Course Specifications for
CS 391L: Machine Learning
When & Where: Fall 2007, TuTh 2:00-3:30PM, BUR 136
Unique Number: 56790
Professor: Ray Mooney, TAY
4.130B, 471-9558, email@example.com
Office Hours: Tu, Th 9-10 AM or by appointment
Teaching Assistant (TA):
TA Office Hours:
Wed 12:00-1:00PM, Fri 1:30-2:30PM (Location: ENS 31NQ Desk#3)
- Class Email Alias: cs391L@cs.utexas.edu
Prerequisites: Basic knowledge of artificial intelligence
topics in search, logic, and knowledge representation (such as CS 381K) and Java Programming.
Textbook: Tom Mitchell,
Machine Learning, McGraw Hill, 1997.
Recommended Supplementary Texts:
Ian H. Witten & Eibe Frank,
Data Mining: Practical Machine Learning Tools and Techniques with Java
Implementations, Morgan Kaufmann, 1999.
T. Hastie, R. Tibshirani, & J. H. Friedman,
The Elements of Statistical Learning : Data Mining, Inference, and Prediction
Springer Verlag, 2001.
Richard O. Duda, Peter E. Hart, & David G. Stork,
Elements of Machine Learning,
Morgan Kaufman Publishers, San Fancisco, CA, 1995.
S. M. Weiss & C. A. Kulikowski,
Computer Systems that Learn,
Morgan Kaufman Publishers, San Fancisco, CA, 1991.
J. W. Shavlik &
T. G. Dietterich (Eds.),
Readings in Machine Learning,
Morgan Kaufman Publishers, San Fancisco, CA, 1990.
The intent of this course is to present a broad introduction to Machine
Learning, the study of computing systems that improve their performance with
experience, including discussions of each of the major approaches (see the course syllabus). The primary focus of the course
will be on understanding the underlying algorithms used in various learning
systems. Class lectures will discuss general issues as well as present
abstract algorithms. Implemented versions of many of the algorithms will be
provided in order to give a feel for how the systems discussed in class "really
work" and allow for experimentation.
Course Requirements and Grading
Chapters from the text and possibly other readings will be assigned throughout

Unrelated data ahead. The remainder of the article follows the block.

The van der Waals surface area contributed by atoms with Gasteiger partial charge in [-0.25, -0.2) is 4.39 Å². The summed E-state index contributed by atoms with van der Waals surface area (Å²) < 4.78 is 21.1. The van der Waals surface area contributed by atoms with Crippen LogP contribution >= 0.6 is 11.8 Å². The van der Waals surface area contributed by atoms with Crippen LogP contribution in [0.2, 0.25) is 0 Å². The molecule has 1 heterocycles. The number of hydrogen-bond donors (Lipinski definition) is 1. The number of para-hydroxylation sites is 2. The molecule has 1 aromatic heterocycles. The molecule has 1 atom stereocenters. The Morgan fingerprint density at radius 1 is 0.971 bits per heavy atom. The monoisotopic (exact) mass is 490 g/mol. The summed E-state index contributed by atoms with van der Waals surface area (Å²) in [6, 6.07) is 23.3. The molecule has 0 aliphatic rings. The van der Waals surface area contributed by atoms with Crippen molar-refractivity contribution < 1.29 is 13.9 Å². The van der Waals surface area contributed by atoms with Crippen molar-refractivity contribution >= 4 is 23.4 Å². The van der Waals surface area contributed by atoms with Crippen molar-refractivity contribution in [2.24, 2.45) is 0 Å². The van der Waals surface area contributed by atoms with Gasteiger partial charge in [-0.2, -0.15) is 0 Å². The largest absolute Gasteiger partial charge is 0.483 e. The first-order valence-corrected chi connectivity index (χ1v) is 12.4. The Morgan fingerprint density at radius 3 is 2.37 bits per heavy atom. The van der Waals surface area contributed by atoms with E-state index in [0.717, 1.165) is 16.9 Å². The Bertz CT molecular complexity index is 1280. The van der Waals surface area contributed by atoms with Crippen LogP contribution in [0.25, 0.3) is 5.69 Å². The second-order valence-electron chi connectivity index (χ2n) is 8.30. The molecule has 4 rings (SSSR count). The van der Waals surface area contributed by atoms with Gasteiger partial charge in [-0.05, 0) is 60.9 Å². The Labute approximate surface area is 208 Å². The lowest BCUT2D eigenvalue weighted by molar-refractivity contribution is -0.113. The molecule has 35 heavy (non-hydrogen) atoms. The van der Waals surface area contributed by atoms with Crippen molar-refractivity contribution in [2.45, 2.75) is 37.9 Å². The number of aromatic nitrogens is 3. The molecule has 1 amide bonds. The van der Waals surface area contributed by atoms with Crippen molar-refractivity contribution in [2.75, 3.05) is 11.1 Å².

the semester, and the reading should be done before the corresponding class.
Copies of the class lecture slides are available from the course home page. There will be about four or five
homework assignments (about one every two to three weeks early on) as well as a
The homework assignments will generally be programming assignments that involve
experimenting with or extending an existing machine learning system. The class
will use the Weka package
of machine learning software in Java. The code for the local version of Weka
used in class is in in
/u/mooney/cs391L-code/weka/ . See the
Tutorial.pdf file in this directory. If you do not know Java, you will need to
learn it on your own. You can use your student account on the department
workstations or any other Java platform available to you (however, we will only
provide support for running on departmental Unix machines). If you are not a
CS student and need a temporary department account, apply on the web at
The final project can be a more ambitious experiment or enhancement involving
an existing system or a new system implementation. In either case, the
implementation and/or experiments should be accompanied by a short paper (about
6 to 7 single-spaced pages) describing the project. A list of suggested
projects as well as an outline for the project report are available from the course home page. About half-way through the semester
you will be asked to submit a one-page project proposal.
Late Submission and Cheating Policies
Homework assignments should be completed independently by each student
and any program code should always be appropriately commented. Assignments are
due at the beginning of class on the due date. Be sure to hand in assignments
on time, late penalties are a loss of a percentage of the original overall
points for the assignment: 1 Day: 15%, 2 Days: 40%; 3 Days: 75%; past 3 days:
100%. A day is a 24 hour period starting at the beginning of class and
includes all weekend days and holidays.
Final projects are ideally done by a team of 2 students; however, group sizes
of 1 or 3 are possible with approval. Team members should strive to contribute
equally to the project and each member should submit a specific individual
statement declaring what part of the overall project work they performed.
Read the department's academic policy page at
http://www.cs.utexas.edu/users/ear/CodeOfConduct.html. Students who
demonstrably violate the Academic Honesty policy will receive a failing grade
in the class.
The final grade will be computed as follows:
33% Final Project
7% Class Participation